Prior to starting my marketing career, I was a nighttime shelf stocker in a grocery store. Since the job market at that time was terrible, there were several of us recent college grads who worked there. I became pretty good friends with another guy on my shift named Paul. Paul had recently graduated cum laude from a local university with a degree in history.
One night, Paul came into the store and he seemed upset, so I asked him what was going on. He told me that he‚Äôd ‚Äúscrewed up.‚Äù I thought he‚Äôd done something really major. He showed me his bicep and said ‚ÄúLook at this, man. I blew it.‚Äù
I couldn‚Äôt figure out what he was talking about until he pointed out that a recent tattoo was visible at the edge of his shirt. He explained ‚ÄúI have a rule ‚Äì I don‚Äôt get tattoos that can‚Äôt be covered by a golf shirt. It keeps me employable.‚Äù
I never forgot that even as I grew into my professional career, and as I became more inked myself. Notably, all of my tattoos can be covered by a golf shirt.
The truth is, many Generation Xers are tattooed, and it hasn‚Äôt stopped with us.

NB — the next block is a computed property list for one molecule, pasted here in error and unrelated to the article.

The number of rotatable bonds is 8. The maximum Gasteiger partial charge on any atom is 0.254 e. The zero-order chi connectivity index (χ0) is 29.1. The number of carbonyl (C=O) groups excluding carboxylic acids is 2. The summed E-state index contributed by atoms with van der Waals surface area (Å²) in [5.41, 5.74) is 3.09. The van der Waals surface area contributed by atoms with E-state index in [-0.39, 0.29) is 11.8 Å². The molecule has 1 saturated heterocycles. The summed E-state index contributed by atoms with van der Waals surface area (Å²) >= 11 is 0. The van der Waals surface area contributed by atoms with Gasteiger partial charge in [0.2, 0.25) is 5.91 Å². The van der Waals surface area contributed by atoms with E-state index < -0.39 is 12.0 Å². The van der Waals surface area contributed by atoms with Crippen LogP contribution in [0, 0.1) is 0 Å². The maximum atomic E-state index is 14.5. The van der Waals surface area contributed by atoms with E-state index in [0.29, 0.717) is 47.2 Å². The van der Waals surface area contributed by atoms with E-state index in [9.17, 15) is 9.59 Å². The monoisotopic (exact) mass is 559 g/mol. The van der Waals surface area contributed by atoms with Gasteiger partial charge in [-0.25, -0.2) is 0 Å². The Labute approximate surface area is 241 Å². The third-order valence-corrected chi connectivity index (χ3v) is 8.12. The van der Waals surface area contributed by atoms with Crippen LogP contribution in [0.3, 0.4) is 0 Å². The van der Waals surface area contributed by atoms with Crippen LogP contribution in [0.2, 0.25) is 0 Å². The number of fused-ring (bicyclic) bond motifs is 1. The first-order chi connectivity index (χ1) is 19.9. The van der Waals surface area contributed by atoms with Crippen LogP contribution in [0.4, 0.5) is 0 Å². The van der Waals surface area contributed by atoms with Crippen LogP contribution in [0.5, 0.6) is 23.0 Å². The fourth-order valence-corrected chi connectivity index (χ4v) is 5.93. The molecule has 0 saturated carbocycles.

Many Millennials are also inked. But do tattoos and piercings keep you from getting a job, or for that matter, being perceived as a professional?
If you Google ‚Äútattoos in the workplace,‚Äù you‚Äôll find a number of articles indicating that there‚Äôs a negative correlation between visible tattoos and job prospects, particularly in front-line or professional staff. Most of those articles are based on an old CareerBuilder survey from 2011. But if you dig a little more by choosing the ‚ÄúNews‚Äù tab on your Google search, you‚Äôll get a different story. First, there is a lot of opinion pieces saying that tattoos shouldn‚Äôt impact employment. But the real gold is from the Harvard Business Review‚Äôs most recent issue.
In that issue is a University of Miami study that surveyed 2000+ people in the US, and found that tattooed people are no less likely to be employed than their counterparts. In fact, if you‚Äôre a guy, you‚Äôre more likely to be employed if you have a tattoo!
Now you may be thinking ‚ÄúSure, they can be employed, but I bet they aren‚Äôt getting as good of a job as they might without the ink!?‚Äù And honestly, that was my first thought. But let me quote Michael French, one of the authors of the study:
‚ÄúI thought we might see a wage penalty or employment difficulties because hiring managers have said in previous studies that they‚Äôd discriminate against tattooed candidates. But in this analysis, after we controlled for factors that could affect job prospects‚Äîsuch as alcohol use and whether people had been in jail‚Äîwe found no significant correlation between body art and employment or earnings.‚Äù
While we don‚Äôt suggest that you go out and get a tattoo to increase your job prospects (correlation isn‚Äôt causation, right?), my friend Paul‚Äôs concern about his visible ink seems to bear no fruit. Like the T-shirt says, you can still be ‚Äútattooed and employed.‚Äù